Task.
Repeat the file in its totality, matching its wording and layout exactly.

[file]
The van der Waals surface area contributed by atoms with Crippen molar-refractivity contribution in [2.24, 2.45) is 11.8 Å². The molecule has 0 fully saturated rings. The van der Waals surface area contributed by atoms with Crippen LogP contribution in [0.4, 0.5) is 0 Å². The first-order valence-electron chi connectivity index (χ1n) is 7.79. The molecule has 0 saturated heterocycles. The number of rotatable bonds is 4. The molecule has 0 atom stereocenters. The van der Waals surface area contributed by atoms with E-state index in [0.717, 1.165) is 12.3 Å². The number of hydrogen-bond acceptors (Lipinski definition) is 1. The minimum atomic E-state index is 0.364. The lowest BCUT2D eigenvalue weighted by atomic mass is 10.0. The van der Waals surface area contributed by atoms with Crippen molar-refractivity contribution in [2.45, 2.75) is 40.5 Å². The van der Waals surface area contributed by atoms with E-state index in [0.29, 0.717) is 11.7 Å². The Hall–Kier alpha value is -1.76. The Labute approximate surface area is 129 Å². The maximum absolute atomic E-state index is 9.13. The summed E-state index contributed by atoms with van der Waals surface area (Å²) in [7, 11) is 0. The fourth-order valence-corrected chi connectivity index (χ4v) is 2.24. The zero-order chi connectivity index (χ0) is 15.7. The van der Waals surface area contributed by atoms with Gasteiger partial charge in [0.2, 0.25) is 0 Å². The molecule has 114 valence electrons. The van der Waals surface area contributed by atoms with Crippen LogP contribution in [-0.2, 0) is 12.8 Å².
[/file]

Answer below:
The van der Waals surface area contributed by atoms with Crippen molar-refractivity contribution in [2.24, 2.45) is 11.8 Å². The molecule has 0 fully saturated rings. The van der Waals surface area contributed by atoms with Crippen LogP contribution in [0.4, 0.5) is 0 Å². The first-order valence-electron chi connectivity index (χ1n) is 7.79. The molecule has 0 saturated heterocycles. The number of rotatable bonds is 4. The molecule has 0 atom stereocenters. The van der Waals surface area contributed by atoms with E-state index in [0.717, 1.165) is 12.3 Å². The number of hydrogen-bond acceptors (Lipinski definition) is 1. The minimum atomic E-state index is 0.364. The lowest BCUT2D eigenvalue weighted by atomic mass is 10.0. The van der Waals surface area contributed by atoms with Crippen molar-refractivity contribution in [2.45, 2.75) is 40.5 Å². The van der Waals surface area contributed by atoms with E-state index in [0.29, 0.717) is 11.7 Å². The Hall–Kier alpha value is -1.76. The Labute approximate surface area is 129 Å². The maximum absolute atomic E-state index is 9.13. The summed E-state index contributed by atoms with van der Waals surface area (Å²) in [7, 11) is 0. The fourth-order valence-corrected chi connectivity index (χ4v) is 2.24. The zero-order chi connectivity index (χ0) is 15.7. The van der Waals surface area contributed by atoms with Gasteiger partial charge in [0.2, 0.25) is 0 Å². The molecule has 114 valence electrons. The van der Waals surface area contributed by atoms with Crippen LogP contribution in [-0.2, 0) is 12.8 Å².